The codependent parent will find a way to appropriate the child’s feelings and present them as their own, thus reversing the defensive and offensive roles in the conversation.
6. The Codependent Parent Has Mood Swings
Drastic mood swings can happen over a couple of minutes or a couple of days, but the codependent parent has the ability to rapidly shift from one mood to another. This is especially true when their manipulation tactics have succeeded in garnering the child’s acquiescence. The codependent parent may be yelling and screaming one moment, but once they get their way, they may be exuberant. Conversely, they may sulk in an effort to rebuff any guilt as a result of their power play.
For example, a mother screaming at her son for not calling often enough may eventually get him to give in and promise to call more. Once she attains what she wants, in an effort to keep her victory and her role as the victim, she may say something like, “No, never mind. I don’t want you to call. You’ll just be doing it because you have to.” Then, the son will not only have to call more, but reassure her that this is what he truly wants to do of his own free will, thus absolving her from any responsibility and guilt.
The codependent parent will rapidly shift from one mood to another in order to avoid responsibility and guilt.
7. The Codependent Parent Must Maintain Control at All Costs
Control is the end goal of all codependent parents. Most codependent parents expect a level of devotion and love from their children that is unhealthy and unnatural, intended to make up for that which they lack in other relationships. Often the codependent parent wishes to garner from their child the love and/or attention they failed to receive from their own parents. This creates a dramatic role reversal of the parent-child relationship and turns it into a vampiric dynamic rather than a mutually beneficial one.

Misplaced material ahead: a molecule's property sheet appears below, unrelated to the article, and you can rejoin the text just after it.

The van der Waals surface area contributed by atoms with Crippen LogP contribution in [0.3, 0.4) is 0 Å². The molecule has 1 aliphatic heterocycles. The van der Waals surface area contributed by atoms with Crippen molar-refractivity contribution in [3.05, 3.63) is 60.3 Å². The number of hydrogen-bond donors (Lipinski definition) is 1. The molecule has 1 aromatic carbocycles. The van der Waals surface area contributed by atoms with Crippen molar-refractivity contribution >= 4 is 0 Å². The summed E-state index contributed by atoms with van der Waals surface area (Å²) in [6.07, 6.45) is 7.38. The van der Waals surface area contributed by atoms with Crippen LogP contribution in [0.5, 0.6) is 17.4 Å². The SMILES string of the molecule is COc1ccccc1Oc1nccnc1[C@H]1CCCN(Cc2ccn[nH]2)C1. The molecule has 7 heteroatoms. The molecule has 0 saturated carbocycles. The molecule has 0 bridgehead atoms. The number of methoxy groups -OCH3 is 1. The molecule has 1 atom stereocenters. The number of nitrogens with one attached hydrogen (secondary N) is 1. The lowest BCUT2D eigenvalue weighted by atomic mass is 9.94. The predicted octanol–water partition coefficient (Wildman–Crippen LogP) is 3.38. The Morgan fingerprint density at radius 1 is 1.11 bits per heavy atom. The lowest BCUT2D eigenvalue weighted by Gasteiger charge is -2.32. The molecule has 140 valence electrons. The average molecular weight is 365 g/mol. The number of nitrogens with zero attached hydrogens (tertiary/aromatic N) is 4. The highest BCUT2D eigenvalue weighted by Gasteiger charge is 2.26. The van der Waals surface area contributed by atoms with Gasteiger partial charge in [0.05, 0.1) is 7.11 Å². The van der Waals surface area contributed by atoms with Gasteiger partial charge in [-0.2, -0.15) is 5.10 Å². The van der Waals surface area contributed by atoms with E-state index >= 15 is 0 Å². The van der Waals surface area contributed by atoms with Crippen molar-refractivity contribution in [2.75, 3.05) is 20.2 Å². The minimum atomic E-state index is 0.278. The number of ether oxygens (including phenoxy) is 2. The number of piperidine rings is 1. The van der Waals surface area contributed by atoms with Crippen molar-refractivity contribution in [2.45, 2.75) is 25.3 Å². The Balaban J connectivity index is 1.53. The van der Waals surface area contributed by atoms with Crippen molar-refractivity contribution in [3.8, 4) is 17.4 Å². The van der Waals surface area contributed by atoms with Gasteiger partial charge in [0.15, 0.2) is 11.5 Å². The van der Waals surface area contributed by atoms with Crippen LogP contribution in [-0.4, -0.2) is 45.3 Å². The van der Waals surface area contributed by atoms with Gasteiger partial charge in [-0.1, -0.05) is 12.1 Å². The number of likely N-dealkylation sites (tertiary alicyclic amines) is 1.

Whatever it is that the codependent parent seeks to gain by controlling the adult child, when it becomes clear that they won’t succeed, a meltdown will often ensue. If the parent controls with guilt by appearing frail and playing the victim card, they may become suddenly venomous and aggressive when the adult child refuses to give them what they want. Conversely, a codependent parent who controls through subtle manipulation and passive-aggression may suddenly become dominant and plainspoken.
It is important to remember that these dramatic shifts in the face of lost control are not a mood swing or an “episode.” Instead, the codependent parent is revealing their true nature as opposed to the façade they must maintain in order to keep things going their way. Once there is no hope of getting their way, this façade will become useless and be easily stripped away.
Often the codependent parent wishes to garner from their child the love and/or attention they failed to receive from their own parents.
8. The Codependent Parent Manipulates – Subtly
The most effective form of manipulation is the kind that you can never be called out for directly. Examples include the silent treatment, passive aggressive comments, denial of wrongdoing and projection, among others. The codependent parent will leave the child in a state of confusion, wondering who really is “the bad guy.”
Often, the parents will be genuinely unaware of their own manipulation. Many codependent parents truly believe that they are doing what’s in their child’s best interest and execute some of the most unsettling control tactics and manipulative power plays with simultaneous mastery and obliviousness. In fact, when called out on their manipulation with specific examples, the codependent parent will often be genuinely and deeply hurt and bewildered.
In fact, the codependent parent does not usually manipulate because they want to; they manipulate because they have to. They simply don’t know any other way to communicate with the adult child who is beyond their direct control. Thus, they will manipulate with finances, emotion, guilt, and any other tool at their disposal to maintain the imbalance of the codependent relationship.
Examples of things codependent parents will use to subtly maintain power:
the silent treatment,
withholding (of money, time, or affection),
denial of wrongdoing,
and projection, among others.
So You Have a Codependent Parent… What Should You Do?
This is not an exhaustive list, but it does cover the basic signs and symptoms of codependency to watch out for. In my experience with my own codependent parent, many of these are hard to recognize but, on closer inspection, they deviate significantly from the norms of a healthy parent-child relationship.
There is no single, quick, or easy way to deal with a codependent parent. It depends on the individuals as well as the severity of the codependency within the relationship. In some cases, the only thing the adult child can do is sever ties with the codependent parent completely. In others, carefully imposed boundaries, discussion, and family therapy can be used to maintain a healthy relationship for both parties.